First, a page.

Scientists at the US National Snow and Ice Data Center said data showed that the sea ice extent was tracking below the previous record low, set in 2007.
Latest figures show that on 13 August ice extent was 483,000 sq km (186,000 sq miles) below the previous record low for the same date five years ago.
The ice is expected to continue melting until mid- to late September.
"A new daily record... would be likely by the end of August," the centre's lead scientist, Ted Scambos, told Reuters.
"Chances are it will cross the previous record while we are still in ice retreat."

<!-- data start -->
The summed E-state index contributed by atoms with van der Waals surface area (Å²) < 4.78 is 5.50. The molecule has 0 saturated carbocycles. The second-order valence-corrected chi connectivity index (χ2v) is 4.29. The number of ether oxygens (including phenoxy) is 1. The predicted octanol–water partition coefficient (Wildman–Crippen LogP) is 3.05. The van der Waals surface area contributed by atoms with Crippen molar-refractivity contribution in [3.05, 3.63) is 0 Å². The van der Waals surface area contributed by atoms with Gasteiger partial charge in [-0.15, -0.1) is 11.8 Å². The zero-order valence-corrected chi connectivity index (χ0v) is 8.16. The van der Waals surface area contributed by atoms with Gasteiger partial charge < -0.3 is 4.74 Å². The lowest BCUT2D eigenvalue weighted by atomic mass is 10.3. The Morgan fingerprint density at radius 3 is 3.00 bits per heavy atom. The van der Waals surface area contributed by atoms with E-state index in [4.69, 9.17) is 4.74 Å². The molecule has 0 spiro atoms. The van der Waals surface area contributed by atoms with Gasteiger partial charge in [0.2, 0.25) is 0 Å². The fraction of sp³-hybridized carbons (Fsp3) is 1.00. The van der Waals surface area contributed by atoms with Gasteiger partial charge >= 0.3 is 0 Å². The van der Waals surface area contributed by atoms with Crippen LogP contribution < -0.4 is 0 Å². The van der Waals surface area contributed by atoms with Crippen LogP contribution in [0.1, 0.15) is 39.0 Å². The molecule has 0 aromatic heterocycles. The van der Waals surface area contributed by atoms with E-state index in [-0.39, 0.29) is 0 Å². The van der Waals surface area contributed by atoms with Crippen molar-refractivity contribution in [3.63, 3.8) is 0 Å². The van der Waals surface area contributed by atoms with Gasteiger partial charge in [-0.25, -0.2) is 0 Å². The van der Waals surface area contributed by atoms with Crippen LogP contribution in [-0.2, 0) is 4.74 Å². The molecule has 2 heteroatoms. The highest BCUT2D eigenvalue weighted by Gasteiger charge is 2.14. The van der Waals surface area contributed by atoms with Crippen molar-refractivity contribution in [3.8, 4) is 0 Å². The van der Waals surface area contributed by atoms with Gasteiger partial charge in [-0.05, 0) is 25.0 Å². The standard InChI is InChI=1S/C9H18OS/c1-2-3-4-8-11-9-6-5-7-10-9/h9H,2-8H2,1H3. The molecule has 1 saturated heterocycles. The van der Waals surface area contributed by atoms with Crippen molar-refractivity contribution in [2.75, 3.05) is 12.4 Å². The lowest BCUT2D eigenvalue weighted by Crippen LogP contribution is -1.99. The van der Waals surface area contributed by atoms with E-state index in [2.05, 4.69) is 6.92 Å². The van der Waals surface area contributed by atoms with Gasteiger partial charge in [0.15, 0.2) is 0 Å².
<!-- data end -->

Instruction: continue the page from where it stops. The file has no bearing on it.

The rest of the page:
Sea ice extent refers to a measurement of the area of Arctic Ocean that contains at least some sea ice. Areas with less than 15% are considered by scientists to mark the ice edge.
In its latest summary, the centre said the average rate of ice loss since late June had been "rapid", with just over 100,000 sq km melting each day.
However, it added, the rate of loss doubled for a few days earlier this month during a major storm.
Responding to the latest update, Prof Seymour Laxon, professor of climate physics at University College London, said that he was not surprised that 2012 was set to deliver a record minimum.